Dear girls of the world,
‘Ten, Nine, Eight, Seven, Six, Five, Four, Three, Two, One.’ This is exactly how long it will take for you to press click and book your tickets to confirm the best decision of your life of traveling solo. Don’t worry as I won’t turn this into a cliché – I will not ask you to quit your job, overlook your career, be lost or take up a fancy travel-friendly profession. Honestly, I did none of the above and still ended up traveling on my own terms and finding my true self in between sabbaticals. So I will rather try to make this as REAL as possible…
I am 27 years old, Indian and I went on my first solo trip when I was 25 to never stop since. Also, I won’t deny that the whole Solo Travel concept in easier said ‘and’ done in the West than in India. But the wheels of this fortune are certainly turning – by choice. ‘By choice’ I mean the choices Indian women are making today to travel all by themselves and to adopt a lifestyle which is rather liberated. Now I may be talking about a very small percentage of women here whom you might rule out as privileged, but the point I am trying to make is – that to travel solo in India is no longer unusual, thanks to the choices more and more of such women are making today.
Beyond these choices, let’s talk about reality. Flip the pages of the daily newspaper, and you will only end up believing that traveling solo in India is unsafe. And trust me I come from the same school of thought.
I am no dreamer and no rebel; neither would I ask you to be one. But I am also someone who believes that the best experiences in life only come with faith, a little bit of risk and lots of courage.
Being really reasonable, we do beat India a lot for its unsafe territories, but on the brighter side it is also culturally rich, with places that can’t be safer for a woman. With caution and precaution you can enjoy a mesmerizing solo stint in India, as up into the Himalayas, volunteering in and around the valleys of Leh, Ladhakh and as free-spirited on the beaches of Goa.
Only once you have made your decision, will then come the most difficult task of convincing everyone and anyone who will tell you ‘not’ to travel solo. This will include your employer, so apply for a much needed sabbatical or a holiday but you don’t have to quit. Then it will be your friends – assure them they will know about every single step you take on your trip. Last will be your husband or parents – sit with them to plan your trip and reason with them why visiting that place is totally safe for you. Apart from these three sets of people, take my word on it, no one else matters and never will.
This is the time, when I will make my most crucial argument. Married and travelling solo? Yes. Neither is this unreal, nor is it impossible. I am married and I travel solo, simply because my husband understands that I need these experiences as much as I need the air to breathe and an adventure to keep me sane. But this story is not only about me. I know a lot of married Indian woman who travel solo and balance a lovely travelling life with their hubby too. All you need is the right life partner who chooses to live with you and love you for your solo madness.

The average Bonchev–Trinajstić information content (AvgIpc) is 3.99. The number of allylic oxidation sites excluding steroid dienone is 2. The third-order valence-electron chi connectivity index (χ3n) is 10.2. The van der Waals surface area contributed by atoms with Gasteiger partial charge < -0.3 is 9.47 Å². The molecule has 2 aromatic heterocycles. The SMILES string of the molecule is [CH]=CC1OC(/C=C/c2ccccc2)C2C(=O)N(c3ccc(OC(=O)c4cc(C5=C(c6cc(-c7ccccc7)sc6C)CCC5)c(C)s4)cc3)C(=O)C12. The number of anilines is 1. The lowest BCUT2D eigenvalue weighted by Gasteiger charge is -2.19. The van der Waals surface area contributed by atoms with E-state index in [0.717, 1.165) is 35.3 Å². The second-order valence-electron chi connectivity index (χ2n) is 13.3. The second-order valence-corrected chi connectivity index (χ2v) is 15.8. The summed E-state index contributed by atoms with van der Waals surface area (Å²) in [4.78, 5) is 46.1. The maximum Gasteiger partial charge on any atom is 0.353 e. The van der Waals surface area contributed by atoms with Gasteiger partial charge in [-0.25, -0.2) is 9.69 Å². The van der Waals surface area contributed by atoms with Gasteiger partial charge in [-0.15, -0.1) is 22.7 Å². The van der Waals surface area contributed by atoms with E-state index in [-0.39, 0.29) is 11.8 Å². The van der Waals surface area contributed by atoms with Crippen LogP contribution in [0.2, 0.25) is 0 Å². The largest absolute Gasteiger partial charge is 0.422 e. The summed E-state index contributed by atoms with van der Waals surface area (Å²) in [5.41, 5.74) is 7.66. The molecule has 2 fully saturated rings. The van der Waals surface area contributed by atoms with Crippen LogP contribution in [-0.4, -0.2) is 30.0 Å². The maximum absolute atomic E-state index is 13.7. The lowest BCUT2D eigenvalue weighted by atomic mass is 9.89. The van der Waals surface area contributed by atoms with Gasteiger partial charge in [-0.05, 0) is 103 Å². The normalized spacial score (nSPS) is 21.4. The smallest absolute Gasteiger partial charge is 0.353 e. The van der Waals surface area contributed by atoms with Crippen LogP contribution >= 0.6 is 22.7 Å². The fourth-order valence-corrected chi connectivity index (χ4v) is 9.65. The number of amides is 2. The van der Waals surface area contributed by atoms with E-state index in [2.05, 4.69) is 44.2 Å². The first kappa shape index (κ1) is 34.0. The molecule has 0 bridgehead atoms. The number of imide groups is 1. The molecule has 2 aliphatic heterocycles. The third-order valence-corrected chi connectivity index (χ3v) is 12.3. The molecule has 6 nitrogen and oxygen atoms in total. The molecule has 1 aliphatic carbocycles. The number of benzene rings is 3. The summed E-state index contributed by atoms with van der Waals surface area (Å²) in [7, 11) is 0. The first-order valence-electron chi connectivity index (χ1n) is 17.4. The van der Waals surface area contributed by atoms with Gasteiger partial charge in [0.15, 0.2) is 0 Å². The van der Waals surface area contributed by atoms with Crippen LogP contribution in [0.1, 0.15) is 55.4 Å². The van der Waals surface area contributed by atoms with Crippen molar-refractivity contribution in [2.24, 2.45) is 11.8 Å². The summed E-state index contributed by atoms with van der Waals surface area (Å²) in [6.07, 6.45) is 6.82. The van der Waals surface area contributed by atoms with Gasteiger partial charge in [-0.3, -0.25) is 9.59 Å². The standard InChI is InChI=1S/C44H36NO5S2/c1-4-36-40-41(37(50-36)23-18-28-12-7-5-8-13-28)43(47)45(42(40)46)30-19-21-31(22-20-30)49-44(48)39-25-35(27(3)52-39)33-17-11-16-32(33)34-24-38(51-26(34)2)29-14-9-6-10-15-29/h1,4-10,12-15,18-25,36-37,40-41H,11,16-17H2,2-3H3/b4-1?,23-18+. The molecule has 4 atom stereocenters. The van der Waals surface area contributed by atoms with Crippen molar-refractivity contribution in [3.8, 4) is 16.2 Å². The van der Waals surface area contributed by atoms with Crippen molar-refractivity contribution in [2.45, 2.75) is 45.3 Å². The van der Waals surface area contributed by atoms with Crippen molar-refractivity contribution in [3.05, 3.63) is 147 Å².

Now I am taking the privilege of asserting to the rest of the world, that yes, today I come from a country which is undergoing a slow and steady – dynamic change.
We are building hostels, adopting couch surfing, hosting travelers, developing better and faster online reservation systems for transport, constructing metros and trains with dedicated women compartments, servicing cabs and taxis with perfect fare meters and are decorating even our most budget hotels. Above all we are making our country safe for solo travel, thanks to the welcoming home-stays, thoughtful voluntourism programs and increased travel awareness.
So dear girls of the world, let’s take a minute and celebrate women empowerment in India.
And if you think you did nothing to bring this change, let me tell you – you did a lot by just existing, writing, reading this and inspiring me to travel the world solo, when I thought I couldn’t. Your travelling stories changed mine, because you made me believe that it was possible, only if I tried and did it right. And today I hope that most other Indian girls reading this will aspire to do what you and I did. Fact is that a country or a place is only as safe / unsafe as we make it, for real or in our head. And if we together changed what we choose to be different in the future, even though the change will be slow, it will surely manifest one day.
On a parting note, let me get real one last time. No one ever said that you need to quit what you have in order to travel the world. Instead I believe that a ‘whole’ woman is one who can balance work, family, relationships and travel as a part of her daily lifestyle. Travel is a matter of choice, be it in India or abroad, only with an exception that this choice will never let you down. And a solo travel experience is the time you give to yourself and only yourself, once in a while to drop your blues and prepare yourself for the world again. So trust me on this little secret that I learned at 25 – in the end ‘Travel’ will never be just about a hearty bucket-list, but it was always be about ‘YOU’.
From the heart of a proud Indian wanderer,
who is currently gearing up for a graduate program at Boston University
Love this post? Share Shradda’s take about women empowerment on India on Pinterest by hovering on the image below!